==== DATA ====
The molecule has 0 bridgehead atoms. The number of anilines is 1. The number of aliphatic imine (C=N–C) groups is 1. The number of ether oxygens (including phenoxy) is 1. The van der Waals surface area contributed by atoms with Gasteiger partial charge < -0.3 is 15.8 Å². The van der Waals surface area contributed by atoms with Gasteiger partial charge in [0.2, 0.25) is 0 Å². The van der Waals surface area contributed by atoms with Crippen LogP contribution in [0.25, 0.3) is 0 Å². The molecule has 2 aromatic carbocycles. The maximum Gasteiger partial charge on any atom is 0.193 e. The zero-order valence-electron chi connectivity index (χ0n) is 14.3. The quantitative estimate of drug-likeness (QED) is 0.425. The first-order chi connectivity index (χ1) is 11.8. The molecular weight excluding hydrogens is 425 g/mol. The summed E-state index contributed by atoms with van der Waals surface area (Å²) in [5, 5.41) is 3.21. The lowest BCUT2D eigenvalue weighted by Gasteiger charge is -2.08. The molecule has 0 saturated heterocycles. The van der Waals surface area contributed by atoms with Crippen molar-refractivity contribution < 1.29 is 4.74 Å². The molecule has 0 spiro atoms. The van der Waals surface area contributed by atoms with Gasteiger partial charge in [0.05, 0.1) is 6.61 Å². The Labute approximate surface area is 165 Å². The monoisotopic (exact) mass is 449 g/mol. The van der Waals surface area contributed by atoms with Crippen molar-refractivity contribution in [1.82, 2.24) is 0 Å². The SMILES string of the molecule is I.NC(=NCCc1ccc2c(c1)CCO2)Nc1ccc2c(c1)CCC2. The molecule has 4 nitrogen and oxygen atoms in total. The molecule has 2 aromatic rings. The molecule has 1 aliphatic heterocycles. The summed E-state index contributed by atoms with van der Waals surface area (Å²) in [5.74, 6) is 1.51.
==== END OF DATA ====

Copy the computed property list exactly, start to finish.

The molecule has 0 bridgehead atoms. The number of anilines is 1. The number of aliphatic imine (C=N–C) groups is 1. The number of ether oxygens (including phenoxy) is 1. The van der Waals surface area contributed by atoms with Gasteiger partial charge < -0.3 is 15.8 Å². The van der Waals surface area contributed by atoms with Gasteiger partial charge in [0.2, 0.25) is 0 Å². The van der Waals surface area contributed by atoms with Crippen LogP contribution in [0.25, 0.3) is 0 Å². The molecule has 2 aromatic carbocycles. The maximum Gasteiger partial charge on any atom is 0.193 e. The zero-order valence-electron chi connectivity index (χ0n) is 14.3. The quantitative estimate of drug-likeness (QED) is 0.425. The first-order chi connectivity index (χ1) is 11.8. The molecular weight excluding hydrogens is 425 g/mol. The summed E-state index contributed by atoms with van der Waals surface area (Å²) in [5, 5.41) is 3.21. The lowest BCUT2D eigenvalue weighted by Gasteiger charge is -2.08. The molecule has 0 saturated heterocycles. The van der Waals surface area contributed by atoms with Crippen molar-refractivity contribution < 1.29 is 4.74 Å². The molecule has 0 spiro atoms. The van der Waals surface area contributed by atoms with Gasteiger partial charge in [0.05, 0.1) is 6.61 Å². The Labute approximate surface area is 165 Å². The monoisotopic (exact) mass is 449 g/mol. The van der Waals surface area contributed by atoms with Crippen molar-refractivity contribution in [1.82, 2.24) is 0 Å². The SMILES string of the molecule is I.NC(=NCCc1ccc2c(c1)CCO2)Nc1ccc2c(c1)CCC2. The molecule has 4 nitrogen and oxygen atoms in total. The molecule has 2 aromatic rings. The molecule has 1 aliphatic heterocycles. The summed E-state index contributed by atoms with van der Waals surface area (Å²) in [5.74, 6) is 1.51.